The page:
For centuries and probably millennia, humans have used cloth to decorate the walls of their homes. In older times, hung cloth would insulate the home, cut the chill of stone walls, and add a bit of beauty to the indoors. Today, most people hang cloth for aesthetic reasons, and if you’re a textile lover like me, you might have a nice selection of antique and global textiles on display around your house. As a former museum professional, I often get questions from friends about how to hang their textiles without damaging them. While there’s no end-all, be-all method that works perfectly for every textile, there are some good options and guidelines you can follow to keep your textiles safe while on display.
The key to hanging most textiles safely—especially heavy ones such as thick tapestries or rugs—is to distribute the weight on the hanging mechanism as evenly as possible. This can be done in a number of ways, and which method you choose should depend on the particular textile. Never use nails or metal pins directly in your textile. Not only can they rust and discolor fabric, they won’t evenly distribute the weight of the textile and can cause it to distort.
First and foremost, it’s important to know whether your textile is strong and stable enough to hang on the wall. If there’s any question at all about the possibility of damaging the textile, talk to a conservator or a collections or display professional at a local museum. Always exercise caution when dealing with antique and extra-delicate pieces and never hesitate to get a second opinion if you are at all worried.
One option for some modern, stable textiles is to use a dowel rod as a hanger. If the textile in question is fairly lightweight and won’t be damaged by sewing, I’ll often sew the dowel rod directly to the textile using white/undyed cotton thread. This method should only be used if the textile is very lightweight and won’t be distorted where the threads enter the top of the textile to hold it in place. If there’s any question at all about possible distortion, do not use this method. Wood can also discolor or damage cloth, so if you’re working with a historical textile or one that isn’t stable, do not use this method. There’s a reason you won’t see dowel rods used this way in art museums or galleries, but for many lightweight textiles hung in the home, it works fine so long as you exercise caution.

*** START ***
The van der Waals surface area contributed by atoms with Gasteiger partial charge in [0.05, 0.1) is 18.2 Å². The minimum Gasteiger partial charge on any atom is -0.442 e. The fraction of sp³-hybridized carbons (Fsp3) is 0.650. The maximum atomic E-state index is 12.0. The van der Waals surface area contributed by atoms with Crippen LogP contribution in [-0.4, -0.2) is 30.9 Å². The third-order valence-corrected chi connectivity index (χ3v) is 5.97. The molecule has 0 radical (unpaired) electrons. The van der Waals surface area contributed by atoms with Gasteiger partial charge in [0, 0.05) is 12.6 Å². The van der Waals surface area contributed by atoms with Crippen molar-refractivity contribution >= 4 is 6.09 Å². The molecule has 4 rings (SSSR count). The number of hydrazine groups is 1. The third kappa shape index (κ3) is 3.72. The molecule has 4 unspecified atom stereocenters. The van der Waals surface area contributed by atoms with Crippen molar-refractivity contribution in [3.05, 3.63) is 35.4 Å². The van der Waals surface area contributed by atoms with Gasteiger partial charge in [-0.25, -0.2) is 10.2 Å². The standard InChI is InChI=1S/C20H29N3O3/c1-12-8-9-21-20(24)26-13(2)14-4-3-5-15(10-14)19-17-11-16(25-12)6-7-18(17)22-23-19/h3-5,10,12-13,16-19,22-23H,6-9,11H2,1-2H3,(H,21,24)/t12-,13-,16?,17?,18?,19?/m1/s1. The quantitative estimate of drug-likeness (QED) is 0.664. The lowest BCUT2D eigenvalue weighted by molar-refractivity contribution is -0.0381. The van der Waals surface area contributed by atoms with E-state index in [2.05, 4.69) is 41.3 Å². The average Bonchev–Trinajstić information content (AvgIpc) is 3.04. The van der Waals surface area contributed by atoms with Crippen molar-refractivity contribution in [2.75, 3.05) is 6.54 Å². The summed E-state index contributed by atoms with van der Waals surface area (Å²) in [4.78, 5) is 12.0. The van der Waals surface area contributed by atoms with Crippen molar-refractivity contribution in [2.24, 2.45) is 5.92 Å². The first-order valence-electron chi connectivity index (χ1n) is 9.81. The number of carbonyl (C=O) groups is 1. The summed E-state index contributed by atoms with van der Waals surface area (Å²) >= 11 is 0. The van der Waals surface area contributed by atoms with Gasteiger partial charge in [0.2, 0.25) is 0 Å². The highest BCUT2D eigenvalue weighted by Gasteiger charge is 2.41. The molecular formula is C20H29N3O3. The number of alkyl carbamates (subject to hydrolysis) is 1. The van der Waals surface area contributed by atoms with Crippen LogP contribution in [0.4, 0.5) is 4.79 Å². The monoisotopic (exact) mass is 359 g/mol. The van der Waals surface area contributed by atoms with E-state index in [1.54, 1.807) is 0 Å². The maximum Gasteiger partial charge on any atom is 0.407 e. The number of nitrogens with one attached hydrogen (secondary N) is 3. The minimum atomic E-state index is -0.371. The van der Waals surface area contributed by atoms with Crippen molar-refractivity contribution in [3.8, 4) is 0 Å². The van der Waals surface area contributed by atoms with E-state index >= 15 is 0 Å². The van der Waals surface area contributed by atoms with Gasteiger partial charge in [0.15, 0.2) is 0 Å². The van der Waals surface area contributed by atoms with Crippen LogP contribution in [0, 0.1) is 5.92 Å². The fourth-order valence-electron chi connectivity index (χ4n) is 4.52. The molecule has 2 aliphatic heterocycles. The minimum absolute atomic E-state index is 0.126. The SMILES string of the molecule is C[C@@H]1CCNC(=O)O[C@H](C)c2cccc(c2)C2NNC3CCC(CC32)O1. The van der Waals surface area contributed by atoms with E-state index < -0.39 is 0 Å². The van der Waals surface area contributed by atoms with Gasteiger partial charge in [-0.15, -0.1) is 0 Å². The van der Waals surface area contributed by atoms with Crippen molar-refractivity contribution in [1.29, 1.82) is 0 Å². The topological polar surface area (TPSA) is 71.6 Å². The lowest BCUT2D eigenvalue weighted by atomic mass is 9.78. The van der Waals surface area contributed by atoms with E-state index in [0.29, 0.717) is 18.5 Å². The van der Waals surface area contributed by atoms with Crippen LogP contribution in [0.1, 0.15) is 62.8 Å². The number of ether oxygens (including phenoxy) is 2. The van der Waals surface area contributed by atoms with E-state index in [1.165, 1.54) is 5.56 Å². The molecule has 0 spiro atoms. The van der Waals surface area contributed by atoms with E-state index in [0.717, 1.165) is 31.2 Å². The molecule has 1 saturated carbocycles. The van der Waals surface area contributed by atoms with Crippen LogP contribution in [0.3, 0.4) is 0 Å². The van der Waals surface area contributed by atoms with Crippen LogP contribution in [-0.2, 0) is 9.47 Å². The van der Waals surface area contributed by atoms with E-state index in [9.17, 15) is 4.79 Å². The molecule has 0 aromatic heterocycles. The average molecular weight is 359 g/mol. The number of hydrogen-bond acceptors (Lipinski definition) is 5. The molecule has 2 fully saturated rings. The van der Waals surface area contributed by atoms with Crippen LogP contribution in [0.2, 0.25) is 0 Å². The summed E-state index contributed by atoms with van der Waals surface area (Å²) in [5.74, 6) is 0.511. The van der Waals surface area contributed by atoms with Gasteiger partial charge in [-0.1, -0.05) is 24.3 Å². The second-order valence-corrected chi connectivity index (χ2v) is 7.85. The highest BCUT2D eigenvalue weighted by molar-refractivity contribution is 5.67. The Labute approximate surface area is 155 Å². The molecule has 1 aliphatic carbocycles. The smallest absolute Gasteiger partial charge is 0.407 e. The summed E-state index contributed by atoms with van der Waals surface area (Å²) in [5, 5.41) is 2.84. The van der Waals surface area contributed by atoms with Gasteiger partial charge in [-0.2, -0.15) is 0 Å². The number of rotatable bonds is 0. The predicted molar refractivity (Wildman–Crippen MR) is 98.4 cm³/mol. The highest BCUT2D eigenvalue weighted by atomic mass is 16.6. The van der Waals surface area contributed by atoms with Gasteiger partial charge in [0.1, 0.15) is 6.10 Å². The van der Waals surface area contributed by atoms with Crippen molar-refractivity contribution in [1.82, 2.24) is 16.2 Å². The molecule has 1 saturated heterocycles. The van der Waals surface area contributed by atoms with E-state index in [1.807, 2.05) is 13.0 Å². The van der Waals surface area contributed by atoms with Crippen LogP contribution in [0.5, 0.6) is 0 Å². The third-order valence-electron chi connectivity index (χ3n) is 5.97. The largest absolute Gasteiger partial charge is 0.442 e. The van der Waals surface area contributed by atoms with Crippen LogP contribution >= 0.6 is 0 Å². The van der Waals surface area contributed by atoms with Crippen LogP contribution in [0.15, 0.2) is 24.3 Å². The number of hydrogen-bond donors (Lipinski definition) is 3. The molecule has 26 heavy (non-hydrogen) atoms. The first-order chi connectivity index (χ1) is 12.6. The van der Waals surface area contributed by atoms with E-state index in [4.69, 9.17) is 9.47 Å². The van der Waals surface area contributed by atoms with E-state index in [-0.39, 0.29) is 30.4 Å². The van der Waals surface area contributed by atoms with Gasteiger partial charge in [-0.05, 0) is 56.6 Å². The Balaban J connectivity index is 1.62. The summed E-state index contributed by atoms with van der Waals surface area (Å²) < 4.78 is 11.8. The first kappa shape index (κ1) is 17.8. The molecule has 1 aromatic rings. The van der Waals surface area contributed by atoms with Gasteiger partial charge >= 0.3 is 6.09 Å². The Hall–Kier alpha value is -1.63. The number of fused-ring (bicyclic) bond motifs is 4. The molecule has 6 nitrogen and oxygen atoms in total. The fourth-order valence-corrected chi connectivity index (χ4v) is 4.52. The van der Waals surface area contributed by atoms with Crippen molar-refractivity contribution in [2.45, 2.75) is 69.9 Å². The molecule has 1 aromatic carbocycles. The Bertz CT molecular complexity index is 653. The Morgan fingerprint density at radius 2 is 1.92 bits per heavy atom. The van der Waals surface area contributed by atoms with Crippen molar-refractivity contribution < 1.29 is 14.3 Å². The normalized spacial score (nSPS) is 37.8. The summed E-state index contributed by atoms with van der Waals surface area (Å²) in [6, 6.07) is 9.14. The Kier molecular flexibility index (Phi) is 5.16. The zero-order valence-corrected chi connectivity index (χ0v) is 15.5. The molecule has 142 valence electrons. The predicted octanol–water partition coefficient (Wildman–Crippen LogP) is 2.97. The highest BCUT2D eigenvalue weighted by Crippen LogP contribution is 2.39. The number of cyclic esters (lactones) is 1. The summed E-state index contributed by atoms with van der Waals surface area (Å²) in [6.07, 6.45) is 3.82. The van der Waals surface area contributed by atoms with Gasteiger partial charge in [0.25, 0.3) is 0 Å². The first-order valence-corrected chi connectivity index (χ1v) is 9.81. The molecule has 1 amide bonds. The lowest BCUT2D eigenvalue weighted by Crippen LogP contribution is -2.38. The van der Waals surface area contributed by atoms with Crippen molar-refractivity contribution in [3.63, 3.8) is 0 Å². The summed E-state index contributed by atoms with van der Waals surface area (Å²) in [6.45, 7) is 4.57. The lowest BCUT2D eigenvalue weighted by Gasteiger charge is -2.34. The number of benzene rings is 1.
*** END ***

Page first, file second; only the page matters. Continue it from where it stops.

A safer, more stable option similar to the dowel-rod method is to sew a sleeve of cotton fabric to the back of the textile into which a dowel rod or other hanging apparatus can be slipped. This is nice because it better distributes the weight of textile and won’t distort the top. (Just make sure that the sewing won’t be too visible on the right side of the fabric!) The same warnings about wood apply here, although it isn’t as much of a problem if your fabric sleeve goes the width of your fabric. If you use a metal or plastic curtain rod, inspect it regularly for rust or discoloration. Again, don’t use this method on heavy fabrics such as rugs or tapestries, and if there’s any question about the stability of your cloth and how it will react to the hanger, ask a professional before going forward.
One of the best and safest options is to use loop-and-hook fasteners such as Velcro. Velcro works well for heavy textiles and is capable of holding a surprising amount of weight given how light it is. Sew one strip of Velcro to a sleeve of undyed cotton cloth with white/undyed cotton thread and sew the sleeve to the to the back of your textile. Attach the corresponding strip of velcro to a piece of wood or something and then attach that piece to your wall. For a more detailed explanation of how to hang a textile with Velcro—with illustrations—this document from the Canadian Conservation Institute has it all. If you have several textiles you like to switch out in the same location, this is a great method for easy hanging and removal.
A fun, decorative option is to use a rug hanger. Rug hangers are typically made up of two pieces of wood with a tensioning device or devices. The top of the textile is sandwiched between the two pieces of wood, which are then tensioned to keep the textile in place. No holes should need to be made in the textile to use a rug hanger—the textile will hang using tension alone. Rug hangers are also nice because they evenly distribute the weight all across the top of the fabric so you don’t have to worry about distortion. As an added bonus, for those of us who prefer utilitarian objects to be both useful and beautiful, many gorgeous handcrafted options are available. Once again, though, woods can damage and discolor cloth, so use these hangers at your discretion.
These methods work well for many textiles, but not all. Next in the series, I’ll cover framing and mounting textiles as well as shadow box type displays.
- Conservation Framing of Embroidery and Other Flat Textiles (This has an excellent list of materials safe for more textiles and ones to avoid.)
- How Do I Find a Conservator in My Area? (Video)
- Velcro Support System for Textiles